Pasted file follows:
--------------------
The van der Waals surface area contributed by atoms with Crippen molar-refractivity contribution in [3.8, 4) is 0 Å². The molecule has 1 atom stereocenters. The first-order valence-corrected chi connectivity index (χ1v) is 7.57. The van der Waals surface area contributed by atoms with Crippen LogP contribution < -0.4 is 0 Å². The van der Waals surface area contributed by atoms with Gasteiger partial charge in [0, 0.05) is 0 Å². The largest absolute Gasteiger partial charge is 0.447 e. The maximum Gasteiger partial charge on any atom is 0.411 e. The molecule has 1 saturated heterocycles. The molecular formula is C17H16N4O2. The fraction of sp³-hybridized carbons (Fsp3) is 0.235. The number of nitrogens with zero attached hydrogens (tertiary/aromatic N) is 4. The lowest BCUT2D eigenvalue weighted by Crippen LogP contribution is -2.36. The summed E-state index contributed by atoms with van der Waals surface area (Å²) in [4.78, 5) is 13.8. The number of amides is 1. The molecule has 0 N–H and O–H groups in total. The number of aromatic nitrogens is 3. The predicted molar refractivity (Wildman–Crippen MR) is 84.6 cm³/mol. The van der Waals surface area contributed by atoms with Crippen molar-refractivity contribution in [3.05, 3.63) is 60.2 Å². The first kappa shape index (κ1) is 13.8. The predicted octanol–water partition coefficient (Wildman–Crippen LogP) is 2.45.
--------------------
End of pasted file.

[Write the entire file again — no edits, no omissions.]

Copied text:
The van der Waals surface area contributed by atoms with Crippen molar-refractivity contribution in [3.8, 4) is 0 Å². The molecule has 1 atom stereocenters. The first-order valence-corrected chi connectivity index (χ1v) is 7.57. The van der Waals surface area contributed by atoms with Crippen LogP contribution < -0.4 is 0 Å². The van der Waals surface area contributed by atoms with Gasteiger partial charge in [0, 0.05) is 0 Å². The largest absolute Gasteiger partial charge is 0.447 e. The maximum Gasteiger partial charge on any atom is 0.411 e. The molecule has 1 saturated heterocycles. The molecular formula is C17H16N4O2. The fraction of sp³-hybridized carbons (Fsp3) is 0.235. The number of nitrogens with zero attached hydrogens (tertiary/aromatic N) is 4. The lowest BCUT2D eigenvalue weighted by Crippen LogP contribution is -2.36. The summed E-state index contributed by atoms with van der Waals surface area (Å²) in [4.78, 5) is 13.8. The number of amides is 1. The molecule has 0 N–H and O–H groups in total. The number of aromatic nitrogens is 3. The predicted molar refractivity (Wildman–Crippen MR) is 84.6 cm³/mol. The van der Waals surface area contributed by atoms with Crippen molar-refractivity contribution in [3.05, 3.63) is 60.2 Å². The first kappa shape index (κ1) is 13.8. The predicted octanol–water partition coefficient (Wildman–Crippen LogP) is 2.45.